Rebecca’s story on Just a Thought was so beautifully heart wrenching. Read “The Sad Girl on the Train”. For those of you that commute you will recognize the story…we have all seen it. I love Rebecca’s stories and the art work she finds to illustrate the meaning. How can you miss.
The Morning Side of the Mountain
Dust was in the air as the evening breeze began to stir along the road. The mud in the holes had turned to gravel and sand. The yard was made level by a concrete wall that had began to crumble. The aging of the house was not really related to it’s age. Lack of material and the hurrying laborers left the owners with leaning wall and cracked sidewalks. Still, it was the best on the block. The builders had the art of making something out of nothing perfected. Six small houses sat side by side. Each had it’s own story. The morning side of the mountain lay over the roof tops. Vision blurred by youthful blithe and lifetime necessity sanded the sharp edges of their world.
Her mother combed her hair and they talked about the next day. Jessie loved the story about fairies in the garden. The pictures on the pages were the last thing she saw before sleep overtook her. She didn’t remember falling to sleep…she would wake feeling as though a magical mist had carried her off to bed. The thing she remembered the next morning was a waltz playing on the radio and her father sitting in the rocking chair with his eyes shut.
Her window was on the evening side of the little house and when dawn came, the sleep still clung to the Jessie’s heart, wishing her more dreams of days to come and happiness awaiting. But because she wanted to control her destiny she was the one that remained in control. She had learned at her mother’s knee that she must decide the “yes” and “no” of her life.
A first was the image that crossed her mind as she opened her eyes. It had been a year of firsts. The move away from grandparents only to have them buy the house next door. A new friend three houses down gave her the security of knowing she could have someone to count on. Now school in the big brick school house on the other side of town. The first day of the rest…the morning side of her life.
Her clothes lay on the end of the bed…saddle oxfords, socks, a dress bought at the store. Her supplies of paper, pencils and the beautiful blue clothe covered notebook rested on the table by the front door. Sleep vanished quickly this morning as her heart beat wildly in her chest. She would go to school today in a real school with classrooms and halls and other children her own age.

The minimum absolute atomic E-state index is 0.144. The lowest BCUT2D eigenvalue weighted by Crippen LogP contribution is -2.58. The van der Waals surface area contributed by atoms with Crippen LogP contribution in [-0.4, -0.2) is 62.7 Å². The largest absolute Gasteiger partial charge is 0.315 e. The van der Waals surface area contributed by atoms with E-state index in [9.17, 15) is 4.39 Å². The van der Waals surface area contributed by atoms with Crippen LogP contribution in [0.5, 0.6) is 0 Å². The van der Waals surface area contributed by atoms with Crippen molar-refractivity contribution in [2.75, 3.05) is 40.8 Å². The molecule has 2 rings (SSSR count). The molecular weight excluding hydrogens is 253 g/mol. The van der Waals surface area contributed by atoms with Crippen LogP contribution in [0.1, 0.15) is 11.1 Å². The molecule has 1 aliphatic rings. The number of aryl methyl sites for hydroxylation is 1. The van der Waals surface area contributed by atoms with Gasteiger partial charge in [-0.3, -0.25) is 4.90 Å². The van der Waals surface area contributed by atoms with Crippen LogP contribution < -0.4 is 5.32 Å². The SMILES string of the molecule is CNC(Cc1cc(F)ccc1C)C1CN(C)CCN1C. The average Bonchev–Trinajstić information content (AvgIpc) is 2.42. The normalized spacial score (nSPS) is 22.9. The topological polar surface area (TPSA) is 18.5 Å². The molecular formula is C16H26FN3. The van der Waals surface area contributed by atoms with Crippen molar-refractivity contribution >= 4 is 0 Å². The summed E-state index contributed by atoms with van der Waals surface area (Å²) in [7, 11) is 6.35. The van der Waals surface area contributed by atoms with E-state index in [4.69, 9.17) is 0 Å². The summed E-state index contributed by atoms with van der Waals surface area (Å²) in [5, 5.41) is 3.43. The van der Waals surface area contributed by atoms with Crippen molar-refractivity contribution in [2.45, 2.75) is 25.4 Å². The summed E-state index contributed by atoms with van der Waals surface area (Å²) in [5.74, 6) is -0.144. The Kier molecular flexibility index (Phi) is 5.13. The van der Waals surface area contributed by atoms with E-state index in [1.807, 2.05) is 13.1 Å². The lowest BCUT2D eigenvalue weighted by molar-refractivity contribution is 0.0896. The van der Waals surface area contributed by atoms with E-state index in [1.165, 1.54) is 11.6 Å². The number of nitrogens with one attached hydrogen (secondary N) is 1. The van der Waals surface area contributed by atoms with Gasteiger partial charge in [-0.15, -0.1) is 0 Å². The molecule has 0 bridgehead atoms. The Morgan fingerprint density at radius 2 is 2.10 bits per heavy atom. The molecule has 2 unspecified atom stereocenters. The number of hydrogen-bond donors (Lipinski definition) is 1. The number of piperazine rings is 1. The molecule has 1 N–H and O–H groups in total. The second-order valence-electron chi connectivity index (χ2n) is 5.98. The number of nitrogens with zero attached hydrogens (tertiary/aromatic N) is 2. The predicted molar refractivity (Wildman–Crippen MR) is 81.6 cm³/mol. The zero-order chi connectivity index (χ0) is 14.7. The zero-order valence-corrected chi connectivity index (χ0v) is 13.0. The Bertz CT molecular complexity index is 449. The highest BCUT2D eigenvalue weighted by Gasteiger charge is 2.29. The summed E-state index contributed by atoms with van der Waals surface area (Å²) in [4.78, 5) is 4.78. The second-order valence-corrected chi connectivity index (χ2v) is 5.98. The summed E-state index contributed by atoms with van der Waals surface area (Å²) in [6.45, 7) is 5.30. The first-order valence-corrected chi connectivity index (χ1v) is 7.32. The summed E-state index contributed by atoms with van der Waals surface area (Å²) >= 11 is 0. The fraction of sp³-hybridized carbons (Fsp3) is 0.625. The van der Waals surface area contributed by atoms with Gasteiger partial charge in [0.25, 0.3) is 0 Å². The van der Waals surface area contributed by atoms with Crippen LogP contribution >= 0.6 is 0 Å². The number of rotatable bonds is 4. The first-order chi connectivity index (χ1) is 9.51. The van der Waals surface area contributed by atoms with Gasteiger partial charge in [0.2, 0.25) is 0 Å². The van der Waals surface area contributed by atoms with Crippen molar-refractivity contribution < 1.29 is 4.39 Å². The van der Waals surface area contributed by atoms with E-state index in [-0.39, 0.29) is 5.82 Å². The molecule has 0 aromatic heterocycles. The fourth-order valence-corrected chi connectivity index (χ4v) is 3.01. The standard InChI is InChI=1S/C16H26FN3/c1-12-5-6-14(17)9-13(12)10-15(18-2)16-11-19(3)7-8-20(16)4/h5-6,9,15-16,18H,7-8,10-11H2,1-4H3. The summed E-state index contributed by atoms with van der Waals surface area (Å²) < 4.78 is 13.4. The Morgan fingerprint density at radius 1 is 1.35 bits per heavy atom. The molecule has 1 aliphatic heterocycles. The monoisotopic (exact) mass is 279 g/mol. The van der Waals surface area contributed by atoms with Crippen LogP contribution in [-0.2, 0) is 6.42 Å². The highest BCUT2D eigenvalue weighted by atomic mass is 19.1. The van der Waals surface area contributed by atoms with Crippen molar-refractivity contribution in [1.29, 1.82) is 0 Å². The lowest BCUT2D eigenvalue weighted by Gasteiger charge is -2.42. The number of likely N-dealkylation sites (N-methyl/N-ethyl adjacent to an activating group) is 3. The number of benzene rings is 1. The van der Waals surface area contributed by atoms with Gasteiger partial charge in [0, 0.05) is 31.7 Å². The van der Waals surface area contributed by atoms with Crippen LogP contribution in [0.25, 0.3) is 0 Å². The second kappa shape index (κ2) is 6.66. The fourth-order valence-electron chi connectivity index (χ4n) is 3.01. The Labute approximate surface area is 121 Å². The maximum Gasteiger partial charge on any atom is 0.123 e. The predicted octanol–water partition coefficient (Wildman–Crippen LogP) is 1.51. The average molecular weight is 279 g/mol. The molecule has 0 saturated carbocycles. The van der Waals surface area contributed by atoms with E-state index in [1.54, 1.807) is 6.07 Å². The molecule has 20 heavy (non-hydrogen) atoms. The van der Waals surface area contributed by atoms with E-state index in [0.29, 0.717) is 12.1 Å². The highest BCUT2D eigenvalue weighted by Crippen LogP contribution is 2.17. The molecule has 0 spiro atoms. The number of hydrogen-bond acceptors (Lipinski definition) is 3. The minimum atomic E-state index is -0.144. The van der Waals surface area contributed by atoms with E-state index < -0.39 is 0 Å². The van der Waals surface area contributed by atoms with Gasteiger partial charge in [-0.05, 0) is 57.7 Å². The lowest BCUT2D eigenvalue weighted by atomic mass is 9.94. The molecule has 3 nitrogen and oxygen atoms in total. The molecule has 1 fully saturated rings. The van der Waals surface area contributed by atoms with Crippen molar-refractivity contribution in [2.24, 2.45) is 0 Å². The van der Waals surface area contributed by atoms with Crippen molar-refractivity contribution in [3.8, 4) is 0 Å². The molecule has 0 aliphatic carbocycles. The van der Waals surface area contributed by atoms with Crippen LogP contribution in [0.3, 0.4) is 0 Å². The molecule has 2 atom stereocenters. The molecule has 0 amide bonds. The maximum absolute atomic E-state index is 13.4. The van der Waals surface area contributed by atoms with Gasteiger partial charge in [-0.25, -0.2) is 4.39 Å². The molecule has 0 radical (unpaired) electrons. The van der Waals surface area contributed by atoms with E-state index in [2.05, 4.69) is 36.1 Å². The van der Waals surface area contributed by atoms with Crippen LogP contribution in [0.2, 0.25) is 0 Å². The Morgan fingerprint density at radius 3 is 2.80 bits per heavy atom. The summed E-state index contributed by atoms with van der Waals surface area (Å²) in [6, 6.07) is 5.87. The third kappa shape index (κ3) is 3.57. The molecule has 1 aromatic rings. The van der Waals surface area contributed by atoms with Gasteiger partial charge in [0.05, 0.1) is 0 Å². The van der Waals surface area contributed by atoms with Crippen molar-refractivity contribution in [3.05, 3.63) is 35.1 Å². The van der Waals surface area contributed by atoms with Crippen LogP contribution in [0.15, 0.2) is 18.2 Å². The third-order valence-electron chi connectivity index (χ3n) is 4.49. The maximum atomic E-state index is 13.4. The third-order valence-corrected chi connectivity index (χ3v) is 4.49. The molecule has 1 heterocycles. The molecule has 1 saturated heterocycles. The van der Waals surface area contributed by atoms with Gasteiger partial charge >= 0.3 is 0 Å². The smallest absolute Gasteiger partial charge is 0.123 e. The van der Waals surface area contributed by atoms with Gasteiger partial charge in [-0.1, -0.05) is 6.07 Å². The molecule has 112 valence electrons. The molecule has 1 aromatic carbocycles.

Her mother had walked with her to the school last month during the heat of August. The church she would go to was on the way and Laura, her mother, stopped to visit with the ‘church ladies’ on her way. Jessie has tapped her toe impatiently as they talked of flowers and the rain yet to come. The first glimpse of the school across the vacant lot took her breath away. Not only did she think it was beautiful, she loved the smell of that place. A playground for small children overlapped the football field and baseball diamond. It was the most beautiful thing she had ever seen. When the water from a lone sprinkler hit the summer hardened ground it smelled like life. A fence kept the children off the highway that wound around the playground and divided the town, small as it was, in two. As with so many towns like it, not only did the roadway mark a start and stop visually, it also separated the people emotionally.
June came to the door to gather Jessie and her notebook for the walk to school. Junes dress was much too small. Her mother always bought the dresses by the number in the label. June was 8 so that was the size she got. It was new and so were her saddles and socks. But somehow she looked much older than her short 8 years. Jessie always felt safe with June. The soft spoken girl, only a year older, seemed more like a much older sister.
Jessie’s mother stayed behind to have coffee with her grandmother and clean the sidewalk the best she could. At seven, Jessie was truly on her own. As her mother watched her walk away in her dress with 7 in the label, hem near her ankles hanging loosely on the small girl’s body, she said a silent prayer for the child and then turned to her day.
“Watch out you guys! I ain’t going to turn this bike around so you can trot on the sidewalk!” Jessie had never ridden a bike or even really seen one before. The boy that slithered by them was freckled everywhere and his red hair flashed in the sun. She heard him cuss as he went past. “Sam Hill!” She had never heard a boy talk like that. She knew that this day was going to be special in every way. Bicycles and cussing. A little smile crossed her face and she stored the memory away.
The older kids had gathered by the front door of the school. Many hadn’t seen each other since spring. Summer jobs in the fields and homes far from the school cut them off from each other. The girls were dress in skirts made of wool, ironed with care on this first day. Boys sported new hair cuts and cords wrinkled already in the heat of the early September heat. Nervous giggles and hand touching told of first love and decisions that would be played out for the rest of their lives. The red headed boy clung to the edges of the group, hoping that he would over hear something. His plaid shirt was ‘homemade’ but his cords were from the store on main street. A careless way about him told more than words. And he too stored memories away for some future need. The bell rang and the door opened as the 70 young people aged 5 through 19 filed through the doors. It was the beginning of the morning side of their young lives.
…to be continued